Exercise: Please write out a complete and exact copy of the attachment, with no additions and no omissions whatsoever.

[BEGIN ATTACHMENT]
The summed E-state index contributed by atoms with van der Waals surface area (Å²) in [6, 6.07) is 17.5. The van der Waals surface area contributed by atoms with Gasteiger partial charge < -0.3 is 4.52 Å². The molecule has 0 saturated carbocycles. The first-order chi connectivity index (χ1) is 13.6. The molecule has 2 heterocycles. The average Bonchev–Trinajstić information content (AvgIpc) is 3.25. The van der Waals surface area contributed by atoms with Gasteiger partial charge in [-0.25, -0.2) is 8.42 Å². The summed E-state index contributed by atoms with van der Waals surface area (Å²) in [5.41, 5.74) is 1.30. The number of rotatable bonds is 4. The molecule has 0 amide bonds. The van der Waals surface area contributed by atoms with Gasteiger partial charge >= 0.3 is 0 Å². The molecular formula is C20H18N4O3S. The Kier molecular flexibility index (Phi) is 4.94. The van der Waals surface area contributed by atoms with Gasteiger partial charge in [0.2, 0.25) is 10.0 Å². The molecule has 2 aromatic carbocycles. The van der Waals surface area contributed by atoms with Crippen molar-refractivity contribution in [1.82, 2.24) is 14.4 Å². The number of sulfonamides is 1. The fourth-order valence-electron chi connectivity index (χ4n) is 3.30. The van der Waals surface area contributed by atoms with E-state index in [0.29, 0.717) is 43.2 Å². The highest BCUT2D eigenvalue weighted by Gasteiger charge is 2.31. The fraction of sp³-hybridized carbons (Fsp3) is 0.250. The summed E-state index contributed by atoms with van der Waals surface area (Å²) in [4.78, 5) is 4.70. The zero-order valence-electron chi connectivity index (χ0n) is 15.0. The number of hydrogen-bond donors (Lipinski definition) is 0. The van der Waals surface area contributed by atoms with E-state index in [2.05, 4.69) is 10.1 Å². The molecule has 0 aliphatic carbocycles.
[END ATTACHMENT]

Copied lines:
The summed E-state index contributed by atoms with van der Waals surface area (Å²) in [6, 6.07) is 17.5. The van der Waals surface area contributed by atoms with Gasteiger partial charge < -0.3 is 4.52 Å². The molecule has 0 saturated carbocycles. The first-order chi connectivity index (χ1) is 13.6. The molecule has 2 heterocycles. The average Bonchev–Trinajstić information content (AvgIpc) is 3.25. The van der Waals surface area contributed by atoms with Gasteiger partial charge in [-0.25, -0.2) is 8.42 Å². The summed E-state index contributed by atoms with van der Waals surface area (Å²) in [5.41, 5.74) is 1.30. The number of rotatable bonds is 4. The molecule has 0 amide bonds. The van der Waals surface area contributed by atoms with Gasteiger partial charge >= 0.3 is 0 Å². The molecular formula is C20H18N4O3S. The Kier molecular flexibility index (Phi) is 4.94. The van der Waals surface area contributed by atoms with Gasteiger partial charge in [0.2, 0.25) is 10.0 Å². The molecule has 2 aromatic carbocycles. The van der Waals surface area contributed by atoms with Crippen molar-refractivity contribution in [1.82, 2.24) is 14.4 Å². The number of sulfonamides is 1. The fourth-order valence-electron chi connectivity index (χ4n) is 3.30. The van der Waals surface area contributed by atoms with E-state index in [0.29, 0.717) is 43.2 Å². The highest BCUT2D eigenvalue weighted by Gasteiger charge is 2.31. The fraction of sp³-hybridized carbons (Fsp3) is 0.250. The summed E-state index contributed by atoms with van der Waals surface area (Å²) in [4.78, 5) is 4.70. The zero-order valence-electron chi connectivity index (χ0n) is 15.0. The number of hydrogen-bond donors (Lipinski definition) is 0. The van der Waals surface area contributed by atoms with E-state index in [2.05, 4.69) is 10.1 Å². The molecule has 0 aliphatic carbocycles.